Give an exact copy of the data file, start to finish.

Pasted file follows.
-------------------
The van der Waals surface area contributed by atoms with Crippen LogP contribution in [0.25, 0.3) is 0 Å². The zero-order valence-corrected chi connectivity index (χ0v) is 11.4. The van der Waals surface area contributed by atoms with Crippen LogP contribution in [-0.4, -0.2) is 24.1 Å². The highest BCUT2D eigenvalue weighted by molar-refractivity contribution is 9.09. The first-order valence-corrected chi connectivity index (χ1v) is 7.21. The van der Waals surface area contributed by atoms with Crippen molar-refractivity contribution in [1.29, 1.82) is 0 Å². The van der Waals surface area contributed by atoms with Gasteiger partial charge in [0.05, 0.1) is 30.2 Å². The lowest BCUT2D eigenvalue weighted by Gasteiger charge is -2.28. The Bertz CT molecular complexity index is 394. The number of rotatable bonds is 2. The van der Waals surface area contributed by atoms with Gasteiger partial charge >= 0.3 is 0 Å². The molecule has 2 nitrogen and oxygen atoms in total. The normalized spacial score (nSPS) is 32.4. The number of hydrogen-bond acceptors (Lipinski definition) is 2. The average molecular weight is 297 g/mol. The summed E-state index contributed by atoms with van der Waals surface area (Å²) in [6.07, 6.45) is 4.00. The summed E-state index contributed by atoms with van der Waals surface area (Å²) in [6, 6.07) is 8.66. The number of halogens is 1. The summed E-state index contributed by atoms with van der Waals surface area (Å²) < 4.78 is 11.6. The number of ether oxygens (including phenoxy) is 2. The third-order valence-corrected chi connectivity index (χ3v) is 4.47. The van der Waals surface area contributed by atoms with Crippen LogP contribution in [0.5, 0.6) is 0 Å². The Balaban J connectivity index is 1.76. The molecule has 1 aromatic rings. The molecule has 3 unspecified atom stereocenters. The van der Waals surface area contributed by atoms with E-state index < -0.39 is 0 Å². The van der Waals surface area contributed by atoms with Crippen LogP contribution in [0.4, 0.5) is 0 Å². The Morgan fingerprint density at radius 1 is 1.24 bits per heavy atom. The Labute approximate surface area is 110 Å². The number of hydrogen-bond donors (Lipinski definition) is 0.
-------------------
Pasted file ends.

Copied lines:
The van der Waals surface area contributed by atoms with Crippen LogP contribution in [0.25, 0.3) is 0 Å². The zero-order valence-corrected chi connectivity index (χ0v) is 11.4. The van der Waals surface area contributed by atoms with Crippen LogP contribution in [-0.4, -0.2) is 24.1 Å². The highest BCUT2D eigenvalue weighted by molar-refractivity contribution is 9.09. The first-order valence-corrected chi connectivity index (χ1v) is 7.21. The van der Waals surface area contributed by atoms with Crippen molar-refractivity contribution in [1.29, 1.82) is 0 Å². The van der Waals surface area contributed by atoms with Gasteiger partial charge in [0.05, 0.1) is 30.2 Å². The lowest BCUT2D eigenvalue weighted by Gasteiger charge is -2.28. The Bertz CT molecular complexity index is 394. The number of rotatable bonds is 2. The van der Waals surface area contributed by atoms with Gasteiger partial charge >= 0.3 is 0 Å². The molecule has 2 nitrogen and oxygen atoms in total. The normalized spacial score (nSPS) is 32.4. The number of hydrogen-bond acceptors (Lipinski definition) is 2. The average molecular weight is 297 g/mol. The summed E-state index contributed by atoms with van der Waals surface area (Å²) in [6.07, 6.45) is 4.00. The summed E-state index contributed by atoms with van der Waals surface area (Å²) in [6, 6.07) is 8.66. The number of halogens is 1. The summed E-state index contributed by atoms with van der Waals surface area (Å²) < 4.78 is 11.6. The number of ether oxygens (including phenoxy) is 2. The third-order valence-corrected chi connectivity index (χ3v) is 4.47. The van der Waals surface area contributed by atoms with Crippen LogP contribution in [0.5, 0.6) is 0 Å². The Balaban J connectivity index is 1.76. The molecule has 1 aromatic rings. The molecule has 3 unspecified atom stereocenters. The van der Waals surface area contributed by atoms with E-state index < -0.39 is 0 Å². The van der Waals surface area contributed by atoms with Crippen LogP contribution in [0.4, 0.5) is 0 Å². The Morgan fingerprint density at radius 1 is 1.24 bits per heavy atom. The Labute approximate surface area is 110 Å². The number of hydrogen-bond donors (Lipinski definition) is 0.